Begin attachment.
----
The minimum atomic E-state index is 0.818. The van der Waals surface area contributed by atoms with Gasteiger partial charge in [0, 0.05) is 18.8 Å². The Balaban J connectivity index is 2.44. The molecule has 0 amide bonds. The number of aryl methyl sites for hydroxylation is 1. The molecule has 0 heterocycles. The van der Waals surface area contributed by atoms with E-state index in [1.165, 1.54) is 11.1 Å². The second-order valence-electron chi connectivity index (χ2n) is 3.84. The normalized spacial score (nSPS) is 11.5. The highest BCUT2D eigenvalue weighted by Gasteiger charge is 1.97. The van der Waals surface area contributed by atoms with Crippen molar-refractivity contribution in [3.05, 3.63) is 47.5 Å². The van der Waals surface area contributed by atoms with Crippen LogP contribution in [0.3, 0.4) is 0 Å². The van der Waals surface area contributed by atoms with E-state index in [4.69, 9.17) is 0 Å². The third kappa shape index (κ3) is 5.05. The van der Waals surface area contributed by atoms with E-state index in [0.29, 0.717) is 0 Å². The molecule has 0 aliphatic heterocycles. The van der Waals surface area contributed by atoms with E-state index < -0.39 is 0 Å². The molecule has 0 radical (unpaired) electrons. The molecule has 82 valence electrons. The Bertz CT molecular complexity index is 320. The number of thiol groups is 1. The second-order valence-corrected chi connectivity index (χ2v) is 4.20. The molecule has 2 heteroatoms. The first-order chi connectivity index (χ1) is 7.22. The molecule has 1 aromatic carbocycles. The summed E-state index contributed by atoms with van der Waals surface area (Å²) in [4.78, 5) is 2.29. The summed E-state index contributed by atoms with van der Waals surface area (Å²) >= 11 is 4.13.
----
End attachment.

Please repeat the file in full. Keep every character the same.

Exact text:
The minimum atomic E-state index is 0.818. The van der Waals surface area contributed by atoms with Gasteiger partial charge in [0, 0.05) is 18.8 Å². The Balaban J connectivity index is 2.44. The molecule has 0 amide bonds. The number of aryl methyl sites for hydroxylation is 1. The molecule has 0 heterocycles. The van der Waals surface area contributed by atoms with E-state index in [1.165, 1.54) is 11.1 Å². The second-order valence-electron chi connectivity index (χ2n) is 3.84. The normalized spacial score (nSPS) is 11.5. The highest BCUT2D eigenvalue weighted by Gasteiger charge is 1.97. The van der Waals surface area contributed by atoms with Crippen molar-refractivity contribution in [3.05, 3.63) is 47.5 Å². The van der Waals surface area contributed by atoms with Crippen LogP contribution in [0.3, 0.4) is 0 Å². The van der Waals surface area contributed by atoms with E-state index in [4.69, 9.17) is 0 Å². The third kappa shape index (κ3) is 5.05. The van der Waals surface area contributed by atoms with E-state index in [0.29, 0.717) is 0 Å². The molecule has 0 aliphatic heterocycles. The van der Waals surface area contributed by atoms with E-state index < -0.39 is 0 Å². The molecule has 0 radical (unpaired) electrons. The molecule has 82 valence electrons. The Bertz CT molecular complexity index is 320. The number of thiol groups is 1. The second-order valence-corrected chi connectivity index (χ2v) is 4.20. The molecule has 2 heteroatoms. The first-order chi connectivity index (χ1) is 7.22. The molecule has 1 aromatic carbocycles. The summed E-state index contributed by atoms with van der Waals surface area (Å²) in [4.78, 5) is 2.29. The summed E-state index contributed by atoms with van der Waals surface area (Å²) >= 11 is 4.13.